Coffee prices being pushed by speculators

WASHINGTON— If you're angry that Wall Street speculators have been driving up the price you pay for gasoline, these same big financial investors now are pushing up the price of your cup of coffee.

Grocery shoppers have seen whopping increases this year in the price of a can of ordinary coffee, whether it's a generic store brand or better-known ones such as Folgers and Maxwell House. Since spring, coffee has been selling at $7 to $8 a can in many parts of the country, or about twice the price of a gallon of gas.

The retail price of coffee in July was up 20.7 percent over the same month last year, according to the Bureau of Labor Statistics, which tracks changes in grocery store prices. Big coffee marketers have trimmed prices a bit for consumers in recent weeks, but the price of contracts for future delivery of coffee continues to rise unabated.

What gives?

Coffee-industry veterans blame financial speculators. They say they're taking advantage of global supply hiccups to drive up coffee prices by adding volatility to the trading of contracts for future delivery of coffee. It's not as debilitating to family income as high crude oil prices, but the phenomenon is the same.

"It's definitely not purely supply and demand; it's way too volatile," said Shawn Hamilton, the vice president for operations and a veteran coffee buyer for Java City in Sacramento, a national wholesaler of coffee and a midsize regional coffee roaster.

Experts say that global consumption of coffee is up, particularly in China and coffee-producing Brazil. There's also been a weather-related dip in production from coffee-rich Colombia. These underlying supply-and-demand factors do justify higher coffee prices, just not this high.

The hiccup in production and rising demand set the stage for Wall Street speculators — many of them big hedge funds that invest for the ultra-wealthy — to flood into commodities markets and speculate on contracts for future delivery of coffee.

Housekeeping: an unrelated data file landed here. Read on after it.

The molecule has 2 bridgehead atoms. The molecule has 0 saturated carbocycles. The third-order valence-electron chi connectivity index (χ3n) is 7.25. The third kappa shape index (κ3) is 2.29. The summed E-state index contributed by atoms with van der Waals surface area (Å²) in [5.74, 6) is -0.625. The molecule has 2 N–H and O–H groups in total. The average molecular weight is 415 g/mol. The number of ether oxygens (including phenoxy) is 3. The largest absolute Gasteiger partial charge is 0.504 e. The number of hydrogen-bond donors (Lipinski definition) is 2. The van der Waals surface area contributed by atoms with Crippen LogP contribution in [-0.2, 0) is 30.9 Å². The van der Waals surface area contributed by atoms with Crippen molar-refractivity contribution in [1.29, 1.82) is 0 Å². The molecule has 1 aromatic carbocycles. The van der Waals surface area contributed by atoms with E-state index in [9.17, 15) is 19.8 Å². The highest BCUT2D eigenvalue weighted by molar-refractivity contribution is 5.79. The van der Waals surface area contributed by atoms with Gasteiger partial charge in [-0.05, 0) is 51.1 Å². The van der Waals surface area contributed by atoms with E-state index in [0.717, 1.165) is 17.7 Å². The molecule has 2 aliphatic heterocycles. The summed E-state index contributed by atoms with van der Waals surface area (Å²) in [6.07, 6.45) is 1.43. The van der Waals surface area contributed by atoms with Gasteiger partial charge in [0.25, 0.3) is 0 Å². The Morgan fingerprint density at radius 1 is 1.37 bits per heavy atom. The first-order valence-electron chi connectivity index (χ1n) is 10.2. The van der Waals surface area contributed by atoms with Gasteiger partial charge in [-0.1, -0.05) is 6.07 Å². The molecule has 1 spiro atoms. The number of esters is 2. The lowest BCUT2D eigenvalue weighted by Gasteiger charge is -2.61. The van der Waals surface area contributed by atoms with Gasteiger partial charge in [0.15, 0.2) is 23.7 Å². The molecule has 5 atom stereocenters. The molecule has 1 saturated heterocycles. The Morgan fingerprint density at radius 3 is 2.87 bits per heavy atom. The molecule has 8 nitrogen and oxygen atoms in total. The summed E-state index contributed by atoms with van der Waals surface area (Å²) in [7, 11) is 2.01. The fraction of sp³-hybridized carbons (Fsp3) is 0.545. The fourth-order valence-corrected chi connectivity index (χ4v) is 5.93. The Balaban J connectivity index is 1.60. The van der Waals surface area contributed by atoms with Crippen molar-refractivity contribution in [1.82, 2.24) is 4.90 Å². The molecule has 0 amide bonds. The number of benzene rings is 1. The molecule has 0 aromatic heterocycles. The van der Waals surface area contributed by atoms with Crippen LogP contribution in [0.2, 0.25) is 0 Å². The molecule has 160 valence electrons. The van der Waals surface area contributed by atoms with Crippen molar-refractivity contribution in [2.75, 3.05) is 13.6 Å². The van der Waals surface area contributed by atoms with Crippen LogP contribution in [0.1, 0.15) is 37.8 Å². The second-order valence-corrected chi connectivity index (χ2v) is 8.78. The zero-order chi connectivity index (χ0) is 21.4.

The net result distorts the price of coffee. The price of a futures contract for 37,500 pounds of coffee rose by more than 40 percent last year, and has gone up by more than 57 percent this year through Aug. 19.

Not a true market

"It's not a true coffee market anymore, where the laws of supply and demand hold forth," said Danell Seda, a trader for Walker Coffee Trading in Houston, an importer of green coffee beans that supplies the specialty coffee market.

Howard Schultz, the CEO of Starbucks, complained in March that he had no trouble obtaining coffee beans — there's no supply shortage — and that speculators were to blame for soaring coffee bean prices on commodity exchanges, which had reached $2.96 a pound, their highest levels in 34 years, though not when adjusted for inflation. The company didn't make an executive available for this story.

Just a few months earlier — in a Dec. 14 letter to members of the Commodity Futures Trading Commission — the chief procurement officer for Dunkin Donuts, Ed O'Rourke, called for a curb on financial speculators.

"Something as simple as a good cup of coffee at a fair price is under threat today because of intense pressure by hedge funds and other speculators," he wrote.

At least one CFTC commissioner now agrees.

"Speculators have influenced coffee prices in commodity markets in a way that isn't consistent with the fundamentals of supply and demand," Bart Chilton said. He's prodded fellow CFTC members to find a way to rein in excess speculation in coffee and other commodities.

The National Coffee Association — the industry's trade group — has come to no conclusion about volatile prices.

"Some people think the hedge funds are more to blame; others think it's supply and demand or the weather," spokesman Joe DeRupo said. "Everyone has their own hypothesis."

Another high-level CFTC official, requesting anonymity in order to speak freely on a sensitive issue, acknowledged that the agency is unable to decipher how much coffee futures trading is being done by speculators versus those who are legitimately hedging against price shifts.

"It's not clear to us what they're doing," the regulator acknowledged, noting that the line between producer and investor is blurrier than ever. "There is no denying that there are more different players entering the market. There's debate in public, and perhaps on the commission, on the cause and effect."

What's not in dispute is that from June 2010 through last December, coffee leapt from about $1.35 a pound on commodity exchanges to around $2.17, an increase of 61 percent in six months. It only got worse from there, peaking above $3 last spring.